The structural components of most baked products are egg whites and gluten from wheat flour and its related grains.

A baked product may contain:

  • Only gluten, such as pastry and biscuits;
  • Mostly egg proteins, such as angel food or sponge cakes; and,
  • A combination of gluten and egg, as most baked products do.

Eggs contribute to the structure of a baked product. They do this through their contribution of heat denatured proteins, steam for leavening or moisture for starch gelatinization. Egg yolk is also a rich source of emulsifying agents and, thus, facilitates the incorporation of air, inhibit starch gelatinization and contributes to flavor.

Wheat is the only grain with significant amounts of gluten-forming potential. It also contains starch which gelatinizes (absorbs water) and stabilizes the structure. Other grains like corn and oats, and therefore products like cornmeal and oatmeal, do not create gluten in a batter. They provide only flavor and bulk, and must be mixed with wheat flour for strength.

Classification of Batters and Doughs (ratios):

Pour Batter 1 1
Drop Batter 1 2
Soft Dough 1 3
Stiff Dough 1 4

Two proteins found in wheat flour, glutenin and gliadin, form an elastic substance known as gluten when stirred with moisture. There are as many as 30 different types of protein in wheat, but only these two have gluten forming potential. When wheat flour is moistened and manipulated through stirring, beating and kneading and/or handling, these two proteins grab water and connect and cross-connect to form elastic strands of gluten. If a flour has a lot of these proteins, it grabs up water faster, making strong and springy gluten.

SARAH SAYS: Flour contributes protein and starch to a baked products structure, the protein primarily being gluten. Flour may contribute protein and sugar for the Maillard reaction and/or yeast food for biological leavening.

The magical and elastic gluten network that forms serves many functions in a recipe. Like a net, gluten traps and holds air bubbles. They later expand from the gas from the leavening when a recipe is baked, causing the dough or batter to rise. During baking, the stretched flour proteins (gluten) becomes rigid as the moisture evaporates from the heat of the oven, and sets the baked goods' structure. The viscoelastic properties of gluten provide the perfect combination of elasticity and rigidity by expanding with the gas while still holding its shape. No other grain has been able to replace this function of wheat in baking.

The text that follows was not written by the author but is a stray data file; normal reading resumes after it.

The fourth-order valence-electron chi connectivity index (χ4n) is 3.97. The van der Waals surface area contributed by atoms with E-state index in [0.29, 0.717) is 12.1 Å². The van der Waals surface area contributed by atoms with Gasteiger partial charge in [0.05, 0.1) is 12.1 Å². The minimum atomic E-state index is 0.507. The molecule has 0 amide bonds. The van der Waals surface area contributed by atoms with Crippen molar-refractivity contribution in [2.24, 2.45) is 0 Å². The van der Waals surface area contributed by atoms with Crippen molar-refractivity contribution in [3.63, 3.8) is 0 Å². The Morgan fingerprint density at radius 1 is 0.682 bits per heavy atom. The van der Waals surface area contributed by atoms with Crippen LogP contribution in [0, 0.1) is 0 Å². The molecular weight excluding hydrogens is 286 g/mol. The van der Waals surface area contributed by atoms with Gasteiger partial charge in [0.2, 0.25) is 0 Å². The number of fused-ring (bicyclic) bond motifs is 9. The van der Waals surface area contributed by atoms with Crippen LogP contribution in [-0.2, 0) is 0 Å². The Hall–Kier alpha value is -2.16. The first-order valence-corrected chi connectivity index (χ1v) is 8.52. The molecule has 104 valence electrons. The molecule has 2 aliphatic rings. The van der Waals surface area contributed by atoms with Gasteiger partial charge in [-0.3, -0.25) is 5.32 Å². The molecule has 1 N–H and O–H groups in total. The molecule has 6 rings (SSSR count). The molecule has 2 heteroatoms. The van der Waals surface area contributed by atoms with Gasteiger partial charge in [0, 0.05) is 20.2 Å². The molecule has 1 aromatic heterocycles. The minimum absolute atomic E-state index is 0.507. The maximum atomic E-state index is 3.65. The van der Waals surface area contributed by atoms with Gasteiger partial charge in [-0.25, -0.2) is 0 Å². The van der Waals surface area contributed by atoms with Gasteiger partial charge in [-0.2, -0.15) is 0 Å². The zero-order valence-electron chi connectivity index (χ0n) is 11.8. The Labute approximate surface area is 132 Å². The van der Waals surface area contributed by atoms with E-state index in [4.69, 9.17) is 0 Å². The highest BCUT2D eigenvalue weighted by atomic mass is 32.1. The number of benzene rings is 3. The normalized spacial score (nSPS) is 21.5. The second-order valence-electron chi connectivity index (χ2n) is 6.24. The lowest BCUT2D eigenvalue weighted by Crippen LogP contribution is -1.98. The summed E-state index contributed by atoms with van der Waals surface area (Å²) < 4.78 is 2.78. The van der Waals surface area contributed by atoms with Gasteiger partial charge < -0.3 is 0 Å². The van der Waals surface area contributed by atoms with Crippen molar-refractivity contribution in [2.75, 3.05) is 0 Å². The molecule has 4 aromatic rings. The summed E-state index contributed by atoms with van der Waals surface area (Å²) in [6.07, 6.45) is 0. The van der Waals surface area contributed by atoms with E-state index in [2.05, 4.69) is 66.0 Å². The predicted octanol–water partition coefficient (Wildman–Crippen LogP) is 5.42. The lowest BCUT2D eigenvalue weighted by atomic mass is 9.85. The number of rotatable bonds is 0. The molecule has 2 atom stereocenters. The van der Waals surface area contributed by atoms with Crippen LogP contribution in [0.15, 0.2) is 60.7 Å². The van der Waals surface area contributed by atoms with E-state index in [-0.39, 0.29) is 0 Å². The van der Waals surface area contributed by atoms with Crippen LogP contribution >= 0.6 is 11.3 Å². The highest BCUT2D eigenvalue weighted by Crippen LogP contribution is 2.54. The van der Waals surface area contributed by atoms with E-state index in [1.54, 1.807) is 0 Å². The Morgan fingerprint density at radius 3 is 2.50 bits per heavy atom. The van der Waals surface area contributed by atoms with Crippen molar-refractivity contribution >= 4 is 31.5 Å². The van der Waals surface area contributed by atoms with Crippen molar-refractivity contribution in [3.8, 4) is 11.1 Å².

Flour's strength is determined by its gluten content, the amount of liquid and mixing -- all work in concert together: if mixed too much, the cake texture toughens or too little, the cake falls. If the gluten is too strong for a recipe, it toughens and may not rise. If there is too little gluten, the recipe will collapse when taken from the oven or be mushy. Or, if you have the right amount of gluten and stir it too much, your recipe will be tough and dry. The recipe will direct you on which type of flour to use, which corresponds to a gluten protein %. That's why when you substitute one flour type for another, the recipe is always affected no matter how much or little you stir the batter or dough.

Every recipe is written with a specific flour in mind to give the best results: Breads rely heavily on gluten for structure, cakes to a lesser extent, and cookies almost not at all. Gluten also allows you to roll out pastry into thin sheets that don't fall apart.

SARAH SAYS: Recipes commonly use all-purpose flour, which has a moderate gluten or protein content. For a lower gluten content with a more tender outcome, I use whole wheat pastry flour or cake flour. High-gluten flours, such as bread and regular whole wheat, as well as a moderate one, all-purpose, are typically used in yeast breads where a strong framework is desirable. But, in cakes, quick breads and pastries, a high protein flour makes a tough baked good.

What is Needed Recipe Flour Information Too Much Gluten
Very Weak Gluten Cake Batters Cake A very weak gluten structure forms from the flour and gentle mixing techniques. It holds in the steam from baking, which makes it rise, giving it structure. Tough, heavy cake
Weak Gluten Pie and Tart Crust Dough All Purpose and/or Cake Cold fat is first incorporated, and then the liquid is mixed in. Gluten holds the dough together and traps the steam from baking. Resting and chilling relaxes the dough and is recommended after mixing, rolling and forming. Heavy and tough